A UP covers the following 17 countries: Austria, Belgium, Bulgaria, Denmark, Estonia, Finland, France, Germany, Italy, Latvia, Lithuania, Luxembourg, Malta, the Netherlands, Portugal, Slovenia, Sweden.
It is quite possible that more may join before the system starts. Equally, however, it is not expected that all EU states will be available from the outset (e.g. Ireland and Croatia may not be ready) and some have declared a positive intention to remain outside the system (Spain and Poland).
An EP application becomes a UP, if requested, in the states covered by the UP at the date of grant. The EP may be validated in non-contracting states, as for a standard European patent. Validation in the UK, for example, remains very cheap and is expected to remain popular.
It will remain necessary to file claims in English, French and German before grant of a European patent. Then, if unitary effect is to be requested, a full translation will have to be filed (see “How do I get a UP” above). Such translation should be filed “as soon as possible after the date of the submission of a request for unitary effect” (Article 6(1) Regulation (EU) No 1260/2012). The translation has no legal effect, but cannot be a machine translation. For validation in other EPO states that are not (or not yet) participating, the usual rules apply. See our Fact Card: EPC States At-a-Glance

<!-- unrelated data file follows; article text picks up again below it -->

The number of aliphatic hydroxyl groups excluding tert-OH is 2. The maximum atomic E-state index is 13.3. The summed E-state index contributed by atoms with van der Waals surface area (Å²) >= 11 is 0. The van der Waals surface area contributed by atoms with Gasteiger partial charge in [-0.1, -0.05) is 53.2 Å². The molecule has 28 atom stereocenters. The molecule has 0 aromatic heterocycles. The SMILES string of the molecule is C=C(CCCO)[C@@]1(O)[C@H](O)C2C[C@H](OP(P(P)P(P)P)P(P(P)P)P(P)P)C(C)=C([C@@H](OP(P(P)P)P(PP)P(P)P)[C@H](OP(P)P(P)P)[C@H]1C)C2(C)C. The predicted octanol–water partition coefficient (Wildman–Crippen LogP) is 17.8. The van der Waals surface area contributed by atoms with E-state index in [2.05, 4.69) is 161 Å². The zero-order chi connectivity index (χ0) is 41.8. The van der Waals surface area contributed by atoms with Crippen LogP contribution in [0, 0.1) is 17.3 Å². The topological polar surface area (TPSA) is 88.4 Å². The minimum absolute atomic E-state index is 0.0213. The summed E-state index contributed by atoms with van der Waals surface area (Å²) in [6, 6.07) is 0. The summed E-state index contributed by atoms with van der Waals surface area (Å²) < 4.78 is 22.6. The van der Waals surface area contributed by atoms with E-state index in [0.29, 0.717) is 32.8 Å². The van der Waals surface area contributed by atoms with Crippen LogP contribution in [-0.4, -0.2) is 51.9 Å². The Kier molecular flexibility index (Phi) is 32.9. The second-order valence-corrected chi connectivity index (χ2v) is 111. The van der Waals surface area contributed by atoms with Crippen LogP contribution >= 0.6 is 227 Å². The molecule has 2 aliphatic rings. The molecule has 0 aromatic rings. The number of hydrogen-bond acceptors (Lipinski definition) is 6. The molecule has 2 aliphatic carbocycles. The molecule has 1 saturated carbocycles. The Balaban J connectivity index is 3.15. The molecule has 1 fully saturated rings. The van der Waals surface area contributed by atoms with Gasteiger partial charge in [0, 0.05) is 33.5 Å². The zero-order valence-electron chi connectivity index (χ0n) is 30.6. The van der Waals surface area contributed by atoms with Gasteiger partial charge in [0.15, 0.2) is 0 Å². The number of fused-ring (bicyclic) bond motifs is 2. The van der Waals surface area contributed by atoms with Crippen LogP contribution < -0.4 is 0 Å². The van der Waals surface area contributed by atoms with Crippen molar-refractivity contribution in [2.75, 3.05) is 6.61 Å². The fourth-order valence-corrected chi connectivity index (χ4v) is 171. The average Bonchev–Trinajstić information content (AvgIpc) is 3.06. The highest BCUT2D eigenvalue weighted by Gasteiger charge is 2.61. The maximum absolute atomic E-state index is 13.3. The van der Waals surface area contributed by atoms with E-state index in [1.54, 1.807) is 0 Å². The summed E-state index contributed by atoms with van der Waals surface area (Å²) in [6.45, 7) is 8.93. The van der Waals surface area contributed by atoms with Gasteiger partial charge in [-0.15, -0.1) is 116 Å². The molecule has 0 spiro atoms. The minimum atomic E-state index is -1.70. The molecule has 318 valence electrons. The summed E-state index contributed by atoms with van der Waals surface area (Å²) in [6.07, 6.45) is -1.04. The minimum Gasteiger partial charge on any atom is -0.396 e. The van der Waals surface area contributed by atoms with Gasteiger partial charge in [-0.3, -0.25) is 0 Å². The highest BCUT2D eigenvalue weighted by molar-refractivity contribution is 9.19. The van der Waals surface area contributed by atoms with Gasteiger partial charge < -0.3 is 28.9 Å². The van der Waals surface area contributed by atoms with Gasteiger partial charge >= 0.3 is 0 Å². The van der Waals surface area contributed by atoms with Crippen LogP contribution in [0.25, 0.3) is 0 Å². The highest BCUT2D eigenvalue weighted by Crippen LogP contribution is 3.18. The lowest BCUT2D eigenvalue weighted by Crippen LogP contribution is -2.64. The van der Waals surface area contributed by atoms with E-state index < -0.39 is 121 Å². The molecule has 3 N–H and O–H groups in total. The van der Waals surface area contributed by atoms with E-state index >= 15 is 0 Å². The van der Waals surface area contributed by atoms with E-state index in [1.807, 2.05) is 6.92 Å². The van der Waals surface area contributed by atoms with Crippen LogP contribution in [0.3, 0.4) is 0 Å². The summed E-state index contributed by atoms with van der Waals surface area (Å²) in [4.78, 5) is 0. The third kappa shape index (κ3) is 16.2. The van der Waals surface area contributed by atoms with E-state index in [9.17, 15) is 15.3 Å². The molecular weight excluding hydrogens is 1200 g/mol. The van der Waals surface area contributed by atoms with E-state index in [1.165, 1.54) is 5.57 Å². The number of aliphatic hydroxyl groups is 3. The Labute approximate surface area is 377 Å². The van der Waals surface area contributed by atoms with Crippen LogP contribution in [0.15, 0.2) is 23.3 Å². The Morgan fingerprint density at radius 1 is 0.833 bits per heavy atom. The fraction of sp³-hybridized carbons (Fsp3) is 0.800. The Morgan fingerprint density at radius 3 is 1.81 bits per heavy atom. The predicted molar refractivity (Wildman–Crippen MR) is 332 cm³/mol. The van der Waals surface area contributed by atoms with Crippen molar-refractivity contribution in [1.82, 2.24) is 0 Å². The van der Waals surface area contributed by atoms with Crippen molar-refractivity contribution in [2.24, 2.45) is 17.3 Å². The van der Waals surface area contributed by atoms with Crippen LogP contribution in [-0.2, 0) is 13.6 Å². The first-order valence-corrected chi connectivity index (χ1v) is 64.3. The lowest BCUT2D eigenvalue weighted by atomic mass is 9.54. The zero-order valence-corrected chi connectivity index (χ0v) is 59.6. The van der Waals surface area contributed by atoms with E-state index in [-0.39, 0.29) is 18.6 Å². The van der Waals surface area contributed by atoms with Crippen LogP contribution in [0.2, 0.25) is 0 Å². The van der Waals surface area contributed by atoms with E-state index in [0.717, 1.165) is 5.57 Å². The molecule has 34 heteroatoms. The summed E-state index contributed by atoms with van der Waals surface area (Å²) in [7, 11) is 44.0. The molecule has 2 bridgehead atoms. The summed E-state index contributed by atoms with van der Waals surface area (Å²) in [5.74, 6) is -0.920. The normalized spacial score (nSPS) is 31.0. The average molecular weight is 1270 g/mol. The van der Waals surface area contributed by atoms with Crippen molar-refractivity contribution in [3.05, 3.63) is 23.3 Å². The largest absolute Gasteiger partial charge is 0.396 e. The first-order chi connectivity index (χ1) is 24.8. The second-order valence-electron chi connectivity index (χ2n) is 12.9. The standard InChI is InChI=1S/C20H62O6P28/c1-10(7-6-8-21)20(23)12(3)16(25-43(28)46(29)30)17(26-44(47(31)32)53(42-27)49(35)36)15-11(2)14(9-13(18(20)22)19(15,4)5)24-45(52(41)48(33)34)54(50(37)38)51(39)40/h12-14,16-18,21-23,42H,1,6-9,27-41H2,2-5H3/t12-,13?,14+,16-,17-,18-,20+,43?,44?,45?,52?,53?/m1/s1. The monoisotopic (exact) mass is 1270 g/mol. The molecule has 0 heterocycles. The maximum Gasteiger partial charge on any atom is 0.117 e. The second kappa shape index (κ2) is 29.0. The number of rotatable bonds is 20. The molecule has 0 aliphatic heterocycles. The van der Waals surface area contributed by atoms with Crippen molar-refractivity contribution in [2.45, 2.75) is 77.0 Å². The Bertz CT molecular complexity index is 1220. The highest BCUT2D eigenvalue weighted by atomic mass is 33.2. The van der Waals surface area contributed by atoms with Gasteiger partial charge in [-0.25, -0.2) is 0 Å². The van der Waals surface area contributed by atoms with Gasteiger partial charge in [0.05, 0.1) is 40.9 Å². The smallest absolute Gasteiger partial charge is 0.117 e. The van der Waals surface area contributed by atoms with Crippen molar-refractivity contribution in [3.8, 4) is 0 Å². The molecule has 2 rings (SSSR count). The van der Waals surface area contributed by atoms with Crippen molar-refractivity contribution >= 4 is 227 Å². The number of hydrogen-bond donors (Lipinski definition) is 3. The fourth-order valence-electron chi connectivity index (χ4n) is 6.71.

Some states (like the UK and Ireland) will require no further translation and will remain popular validation states in the “traditional” way.
Reasons why a UP may be advantageous include:
Reasons why a UP may not be advantageous include:
An application from which a UP ultimately results will start life as an EPC application in the usual way. The costs to grant will be the same.
During the transitional period a translation of the specification will have to be prepared and filed with the EPO, incurring associated costs. This could be high if the specification is very long. Quality is unimportant, but it is not supposed to be a machine translation. (How this might be tested or enforced is very unclear.) It could, for example, be in Greek. Spanish (and indeed Polish) may be a popular choice because a good quality translation into Spanish can be re-used for validation in Spain (or the same for a Polish translation used in Poland). Drawing a clear cost comparison between the UP route and the traditional route very much depends on the length of the document and on what states are to be chosen for validation. Please ask your Maucher Jenkins Attorney for an estimate.
In parallel, you can validate your European patent in the UK (which, following Brexit, is not participating in the UP) and this is very inexpensive, because there the are no translation costs.
Subsequently, an annual renewal fee will be due to the EPO. This renewal fee is set to be similar to the sum of annual renewal fees paid to maintain four EP validations (e.g., a European Patent validated in FR, DE, NL, and AT). The annual renewal fees to maintain a UP may be found at: https://www.epo.org/law-practice/unitary/unitary-patent/cost.html.
The following chart shows that the incremental additional fee for renewal in the UK is small. We anticipate UP + UK will be a very popular combination: